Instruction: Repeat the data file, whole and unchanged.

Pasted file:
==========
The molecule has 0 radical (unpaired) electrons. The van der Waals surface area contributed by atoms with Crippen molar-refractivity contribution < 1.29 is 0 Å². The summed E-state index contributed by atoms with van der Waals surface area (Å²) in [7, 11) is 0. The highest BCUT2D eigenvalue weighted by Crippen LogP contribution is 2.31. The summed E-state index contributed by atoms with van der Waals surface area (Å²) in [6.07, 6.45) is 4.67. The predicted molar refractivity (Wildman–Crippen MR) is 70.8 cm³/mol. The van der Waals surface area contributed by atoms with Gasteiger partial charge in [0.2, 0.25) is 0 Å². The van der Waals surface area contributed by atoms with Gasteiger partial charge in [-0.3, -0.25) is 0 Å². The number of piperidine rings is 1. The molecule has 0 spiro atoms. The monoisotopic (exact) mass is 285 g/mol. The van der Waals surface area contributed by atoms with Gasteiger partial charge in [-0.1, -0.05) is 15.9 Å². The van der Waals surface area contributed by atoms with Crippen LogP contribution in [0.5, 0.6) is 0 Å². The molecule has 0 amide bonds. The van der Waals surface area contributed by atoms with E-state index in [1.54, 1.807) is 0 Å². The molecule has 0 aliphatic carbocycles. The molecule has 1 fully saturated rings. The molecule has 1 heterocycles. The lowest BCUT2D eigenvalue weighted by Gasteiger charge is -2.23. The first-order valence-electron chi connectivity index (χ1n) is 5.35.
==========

The molecule has 0 radical (unpaired) electrons. The van der Waals surface area contributed by atoms with Crippen molar-refractivity contribution < 1.29 is 0 Å². The summed E-state index contributed by atoms with van der Waals surface area (Å²) in [7, 11) is 0. The highest BCUT2D eigenvalue weighted by Crippen LogP contribution is 2.31. The summed E-state index contributed by atoms with van der Waals surface area (Å²) in [6.07, 6.45) is 4.67. The predicted molar refractivity (Wildman–Crippen MR) is 70.8 cm³/mol. The van der Waals surface area contributed by atoms with Gasteiger partial charge in [0.2, 0.25) is 0 Å². The van der Waals surface area contributed by atoms with Gasteiger partial charge in [-0.3, -0.25) is 0 Å². The number of piperidine rings is 1. The molecule has 0 spiro atoms. The monoisotopic (exact) mass is 285 g/mol. The van der Waals surface area contributed by atoms with Gasteiger partial charge in [-0.1, -0.05) is 15.9 Å². The van der Waals surface area contributed by atoms with Crippen LogP contribution in [0.5, 0.6) is 0 Å². The molecule has 0 amide bonds. The van der Waals surface area contributed by atoms with E-state index in [1.54, 1.807) is 0 Å². The molecule has 0 aliphatic carbocycles. The molecule has 1 fully saturated rings. The molecule has 1 heterocycles. The lowest BCUT2D eigenvalue weighted by Gasteiger charge is -2.23. The first-order valence-electron chi connectivity index (χ1n) is 5.35.